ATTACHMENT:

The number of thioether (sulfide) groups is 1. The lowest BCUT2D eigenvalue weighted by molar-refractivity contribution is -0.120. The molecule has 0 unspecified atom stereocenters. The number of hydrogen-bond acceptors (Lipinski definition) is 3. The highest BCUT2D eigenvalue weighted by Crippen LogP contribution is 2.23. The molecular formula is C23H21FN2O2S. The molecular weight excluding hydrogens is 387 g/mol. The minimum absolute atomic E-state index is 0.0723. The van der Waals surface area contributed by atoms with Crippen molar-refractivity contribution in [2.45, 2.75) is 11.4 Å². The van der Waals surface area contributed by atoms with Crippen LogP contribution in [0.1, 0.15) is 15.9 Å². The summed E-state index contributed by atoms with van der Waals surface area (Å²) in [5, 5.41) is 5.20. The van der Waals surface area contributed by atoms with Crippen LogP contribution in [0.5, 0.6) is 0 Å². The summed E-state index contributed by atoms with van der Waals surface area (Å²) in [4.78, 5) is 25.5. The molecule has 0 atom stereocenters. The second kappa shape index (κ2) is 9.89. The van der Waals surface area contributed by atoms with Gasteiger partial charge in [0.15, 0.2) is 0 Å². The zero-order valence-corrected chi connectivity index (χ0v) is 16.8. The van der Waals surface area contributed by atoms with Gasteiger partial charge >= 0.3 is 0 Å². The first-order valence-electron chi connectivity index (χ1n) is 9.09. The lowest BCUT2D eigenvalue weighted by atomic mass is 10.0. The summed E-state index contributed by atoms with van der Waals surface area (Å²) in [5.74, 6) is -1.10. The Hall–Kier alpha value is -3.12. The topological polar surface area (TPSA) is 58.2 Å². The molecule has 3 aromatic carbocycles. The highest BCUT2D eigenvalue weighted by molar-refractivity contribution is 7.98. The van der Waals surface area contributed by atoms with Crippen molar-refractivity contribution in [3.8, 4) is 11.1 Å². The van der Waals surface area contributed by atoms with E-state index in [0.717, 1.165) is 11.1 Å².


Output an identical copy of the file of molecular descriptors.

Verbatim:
The number of thioether (sulfide) groups is 1. The lowest BCUT2D eigenvalue weighted by molar-refractivity contribution is -0.120. The molecule has 0 unspecified atom stereocenters. The number of hydrogen-bond acceptors (Lipinski definition) is 3. The highest BCUT2D eigenvalue weighted by Crippen LogP contribution is 2.23. The molecular formula is C23H21FN2O2S. The molecular weight excluding hydrogens is 387 g/mol. The minimum absolute atomic E-state index is 0.0723. The van der Waals surface area contributed by atoms with Crippen molar-refractivity contribution in [2.45, 2.75) is 11.4 Å². The van der Waals surface area contributed by atoms with Crippen LogP contribution in [0.1, 0.15) is 15.9 Å². The summed E-state index contributed by atoms with van der Waals surface area (Å²) in [5, 5.41) is 5.20. The van der Waals surface area contributed by atoms with Crippen LogP contribution in [0.5, 0.6) is 0 Å². The summed E-state index contributed by atoms with van der Waals surface area (Å²) in [4.78, 5) is 25.5. The molecule has 0 atom stereocenters. The second kappa shape index (κ2) is 9.89. The van der Waals surface area contributed by atoms with Gasteiger partial charge in [0.15, 0.2) is 0 Å². The zero-order valence-corrected chi connectivity index (χ0v) is 16.8. The van der Waals surface area contributed by atoms with Gasteiger partial charge >= 0.3 is 0 Å². The first-order valence-electron chi connectivity index (χ1n) is 9.09. The lowest BCUT2D eigenvalue weighted by atomic mass is 10.0. The summed E-state index contributed by atoms with van der Waals surface area (Å²) in [5.74, 6) is -1.10. The Hall–Kier alpha value is -3.12. The topological polar surface area (TPSA) is 58.2 Å². The molecule has 3 aromatic carbocycles. The highest BCUT2D eigenvalue weighted by molar-refractivity contribution is 7.98. The van der Waals surface area contributed by atoms with Crippen molar-refractivity contribution in [3.8, 4) is 11.1 Å². The van der Waals surface area contributed by atoms with E-state index in [0.717, 1.165) is 11.1 Å².